Large Hearts

I was talking with a friend the other day about how limited we can feel some times, but in a different way than I was describing in the post called Two Hands. It has more to do with the concept of enlarging our hearts, expanding our capacity to give and enjoy, to handle interruptions, to meet needs, to adjust to change, to give some more.

For example, some women adore having lots of people coming and going all the time, and it refreshes and rejuvenates them. Others can only take so much before they need a little time out. And some women are completely undone at even the thought of having company for dinner. It’s as though we each have a container of a different size, and we can only take in so much before we start to spill all over floor. Some have a teaspoon that is threatening to spill over any minute. Others have a gallon jug that can take quite a bit of jostling before it slops over.

The Christian life involves community, and that can’t happen without a lot of coming and going. Call it a blessed chaos. Mothers certainly have to have the means to deal with many things all at once all the time. I believe that God equips us to do all that He calls us to do, but sometimes we start thinking we have the resources in ourselves to do it ourselves. Ha! Those are the times that we trip up and slosh all over the floor. But God has infinite resources and He wants to give us more and more. So we should ask Him to increase our capacity, increase the size of our containers (so to speak), so that we can handle all that He gives us graciously and gracefully.

We’ve probably all seen how some elderly people can become a little set in their ways. They may not like their schedule to be disrupted, or they may like things quiet and calm. Now I’m not blaming them at all. We should defer to this without question. It may be they have lost their former flexibility just like they’ve lost their hearing or their short-term memory. This can be a sweet limitation that comes with the territory. But in other cases, this limitation may be the result of many years of inflexibility that has ripened into fussiness, sternness, or even crankiness.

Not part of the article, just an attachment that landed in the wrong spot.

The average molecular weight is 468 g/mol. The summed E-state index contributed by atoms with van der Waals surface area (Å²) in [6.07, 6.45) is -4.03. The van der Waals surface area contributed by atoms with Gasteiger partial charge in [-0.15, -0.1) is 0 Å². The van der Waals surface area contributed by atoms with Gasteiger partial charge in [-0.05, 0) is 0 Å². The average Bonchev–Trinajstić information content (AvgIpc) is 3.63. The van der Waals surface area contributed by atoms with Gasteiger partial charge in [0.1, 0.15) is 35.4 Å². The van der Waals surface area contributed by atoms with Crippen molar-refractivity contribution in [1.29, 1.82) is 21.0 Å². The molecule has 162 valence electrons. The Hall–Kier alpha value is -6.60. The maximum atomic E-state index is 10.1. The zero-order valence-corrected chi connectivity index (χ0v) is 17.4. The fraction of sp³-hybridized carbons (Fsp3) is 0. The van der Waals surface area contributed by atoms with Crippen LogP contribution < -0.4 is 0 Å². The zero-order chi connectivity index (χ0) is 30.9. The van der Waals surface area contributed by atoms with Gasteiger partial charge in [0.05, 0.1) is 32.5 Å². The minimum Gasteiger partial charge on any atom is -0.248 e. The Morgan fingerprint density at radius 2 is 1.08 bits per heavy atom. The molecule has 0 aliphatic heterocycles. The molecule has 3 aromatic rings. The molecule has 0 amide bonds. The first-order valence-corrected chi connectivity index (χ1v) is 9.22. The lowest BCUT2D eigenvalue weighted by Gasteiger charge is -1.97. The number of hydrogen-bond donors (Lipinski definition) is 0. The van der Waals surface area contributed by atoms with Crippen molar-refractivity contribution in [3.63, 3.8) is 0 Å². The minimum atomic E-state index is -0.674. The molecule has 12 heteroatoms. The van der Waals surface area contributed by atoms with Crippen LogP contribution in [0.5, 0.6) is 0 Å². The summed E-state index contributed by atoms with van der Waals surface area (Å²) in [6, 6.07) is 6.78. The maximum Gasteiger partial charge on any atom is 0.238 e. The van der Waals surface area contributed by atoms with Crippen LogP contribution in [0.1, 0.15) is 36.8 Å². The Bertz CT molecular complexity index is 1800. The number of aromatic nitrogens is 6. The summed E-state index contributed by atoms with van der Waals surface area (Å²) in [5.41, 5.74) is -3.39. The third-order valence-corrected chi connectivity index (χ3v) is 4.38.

I don’t think this is inevitable. I have known elderly people who still have a large capacity. They have not grown stiff-hearted at all, but nevertheless, they are not able to do all they used to do. I think another metaphor might be helpful. It isn’t as though they have run out of gas. It’s just that they don’t get as many miles to the gallon as they used to, so they need frequent fill-ups. Having a house full of noise and people just runs their engines right into the ground. This is the way God has made the world.

It’s good to see our limits and remember we have them. At the same time, as long as it is possible for us, we should be asking God to increase those limits, to open our hearts more and more,  to give us the stamina we need on order to keep up with all He has given us to do.  As we age and become more frail, He lightens our load. But all along the way we need to be asking for bigger containers to receive more grace and goodness so that we will have a greater capacity to give. And the more we give, the more He blesses us, the more He gives back to us.